German rifle infantry rely on the bolt-action Mauser 98K. While providing for a relatively slower rate of fire than the American M1 Carbine, it has better accuracy and power. The MP40 is a powerful weapon, superior to and often more reliable than the submachineguns available to the Western Allies. The Panzerfaust is an excellent anti-tank weapon, with excellent armour penetrating capabilities, while the Panzerschreck is the longest-ranged of the anti-tank infantry weapons. The real hallmark of German infantry however is the prevalence of the fast-firing MG42 machine gun; unlike British and Russian heavy machine guns it can be fired by a soldier on the move and it has a faster rate of fire than the American .30-caliber and the light, clip-fed machine guns of the US, Britain, and Russia. In addition to dedicated machine gun sections every German rifle squad includes one MG42, which offsets the slightly smaller size of the German squad.

Vehicles

German vehicles are somewhat lacking compared to their counterparts. The primary German transport halftrack, the Sd.Kfz. 251, is more lightly armed with a 7.62mm MG42 machinegun compared to the .50 caliber machineguns of the other factions' halftracks. Their light combat vehicle, the Sd.Kfz. 250/9, is lightly armed with a 20mm cannon and ill-suited to direct combat roles due to its thin armour, making it in many ways inferior to the 37mm-40mm cannon armed British and American armoured cars and the fully-enclosed and tracked T-60 light tank of the Soviet Union.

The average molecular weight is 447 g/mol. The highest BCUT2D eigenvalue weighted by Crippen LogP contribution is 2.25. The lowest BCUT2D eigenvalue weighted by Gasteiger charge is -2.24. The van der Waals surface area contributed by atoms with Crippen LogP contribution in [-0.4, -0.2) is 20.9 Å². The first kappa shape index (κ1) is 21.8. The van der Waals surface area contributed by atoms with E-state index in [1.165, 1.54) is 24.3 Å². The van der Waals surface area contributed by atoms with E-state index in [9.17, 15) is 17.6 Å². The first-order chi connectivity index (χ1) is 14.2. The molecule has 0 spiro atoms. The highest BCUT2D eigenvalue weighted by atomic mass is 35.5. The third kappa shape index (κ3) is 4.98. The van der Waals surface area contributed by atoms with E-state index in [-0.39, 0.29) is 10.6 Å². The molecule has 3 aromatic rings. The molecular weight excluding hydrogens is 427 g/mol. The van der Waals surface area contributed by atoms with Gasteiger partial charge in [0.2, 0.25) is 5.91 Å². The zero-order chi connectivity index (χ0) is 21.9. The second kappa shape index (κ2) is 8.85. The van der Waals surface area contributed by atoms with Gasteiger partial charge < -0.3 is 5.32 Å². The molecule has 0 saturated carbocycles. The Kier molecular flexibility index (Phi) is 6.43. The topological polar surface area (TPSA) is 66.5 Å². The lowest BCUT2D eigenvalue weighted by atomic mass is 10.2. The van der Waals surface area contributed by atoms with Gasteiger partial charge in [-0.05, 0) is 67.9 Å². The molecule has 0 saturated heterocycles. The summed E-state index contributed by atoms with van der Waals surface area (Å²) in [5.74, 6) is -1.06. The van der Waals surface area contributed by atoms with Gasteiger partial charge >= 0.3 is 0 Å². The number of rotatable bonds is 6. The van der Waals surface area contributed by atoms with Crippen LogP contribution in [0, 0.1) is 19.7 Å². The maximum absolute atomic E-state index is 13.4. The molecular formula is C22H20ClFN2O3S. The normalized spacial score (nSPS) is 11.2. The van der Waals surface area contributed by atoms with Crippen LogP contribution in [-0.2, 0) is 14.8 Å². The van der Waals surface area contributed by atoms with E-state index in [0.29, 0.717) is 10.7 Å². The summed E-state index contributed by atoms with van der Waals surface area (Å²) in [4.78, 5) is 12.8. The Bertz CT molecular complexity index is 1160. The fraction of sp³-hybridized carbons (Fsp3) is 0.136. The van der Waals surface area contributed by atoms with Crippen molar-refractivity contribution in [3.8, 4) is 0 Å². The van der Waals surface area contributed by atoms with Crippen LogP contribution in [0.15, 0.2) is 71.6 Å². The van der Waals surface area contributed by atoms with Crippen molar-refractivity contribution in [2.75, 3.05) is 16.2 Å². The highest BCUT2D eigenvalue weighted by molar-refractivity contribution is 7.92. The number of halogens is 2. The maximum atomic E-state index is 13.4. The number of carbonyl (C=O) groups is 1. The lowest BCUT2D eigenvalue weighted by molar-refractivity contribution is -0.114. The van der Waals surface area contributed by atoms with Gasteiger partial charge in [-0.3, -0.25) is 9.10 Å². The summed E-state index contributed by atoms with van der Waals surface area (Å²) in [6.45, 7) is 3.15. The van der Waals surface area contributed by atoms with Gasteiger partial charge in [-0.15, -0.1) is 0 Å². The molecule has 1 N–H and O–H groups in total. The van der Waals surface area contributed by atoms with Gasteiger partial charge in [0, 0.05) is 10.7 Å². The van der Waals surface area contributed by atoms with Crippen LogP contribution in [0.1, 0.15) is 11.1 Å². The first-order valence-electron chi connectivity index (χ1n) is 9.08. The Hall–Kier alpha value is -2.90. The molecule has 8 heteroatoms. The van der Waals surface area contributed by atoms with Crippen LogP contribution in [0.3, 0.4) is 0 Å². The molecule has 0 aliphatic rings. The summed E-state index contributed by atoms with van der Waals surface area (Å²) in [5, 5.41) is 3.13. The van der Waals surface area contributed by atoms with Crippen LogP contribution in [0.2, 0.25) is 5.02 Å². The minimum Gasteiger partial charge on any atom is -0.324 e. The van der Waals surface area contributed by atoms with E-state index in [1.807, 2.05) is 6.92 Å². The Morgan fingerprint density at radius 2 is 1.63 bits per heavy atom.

Tanks

Germany's tank forces on the other hand are clearly superior in many ways to their counterparts. They are generally slower but more heavily armed and armoured then tank forces of other factions, though available in fewer numbers. To make up for this, Germany can field several "interim" vehicle designs such as the Marder, StuG III and Jagdpanzers, which have excellent offensive properties but suffer the limitations of being turretless vehicles. Overall German tanks are best at killing other armored vehicles; if protected from air attack and used wisely they are often the linchpin of German strategy.

Aircraft

German air forces are varied but not as flexible as other factions. Their interceptor aircraft -- the Bf 109K -- is underpowered compared to the British and American superiority aircraft, but being an interceptor, is able to be deployed much quicker. The Fw 190A, with its heavy armament, can bring down even the heaviest aircraft but finds itself lacking in the maneuverability and speed department. The Ju-87G, Germany's ground attack aircraft, is not nearly as powerful or quick as aircraft of other factions; its 37mm underwing cannons armed only with armour-piercing ammunition are not nearly as effective as the large high-explosive rockets used by the Typhoon, Mustang and Sturmovik. Germany also lacks any specialized air assets such as paratroopers, glider forces or the like. Germany has a specialized air asset very different to their British and American counterparts, the Fi 103. It is a cheap and power alternative to bombers, yet innacurate and open to interception.

Artillery

German Artillery units are comprised of a range of units, with short range, cheap and not very powerful man cannons which do not need to deploy, medium range towed rocket platforms, deployable light howitzers, and self propelled howitzers.

Bunkers

One major advantage Germany has over its enemies is its ability to produce bunkers -- heavily-fortified structures that can withstand heavy punishment. The German Headquarters building is a bunker, giving it much better defense than British and American Headquarters; Germany can also produce Barracks Bunkers and Storage Bunkers, to ensure continued recruitment of infantry and protected supplies.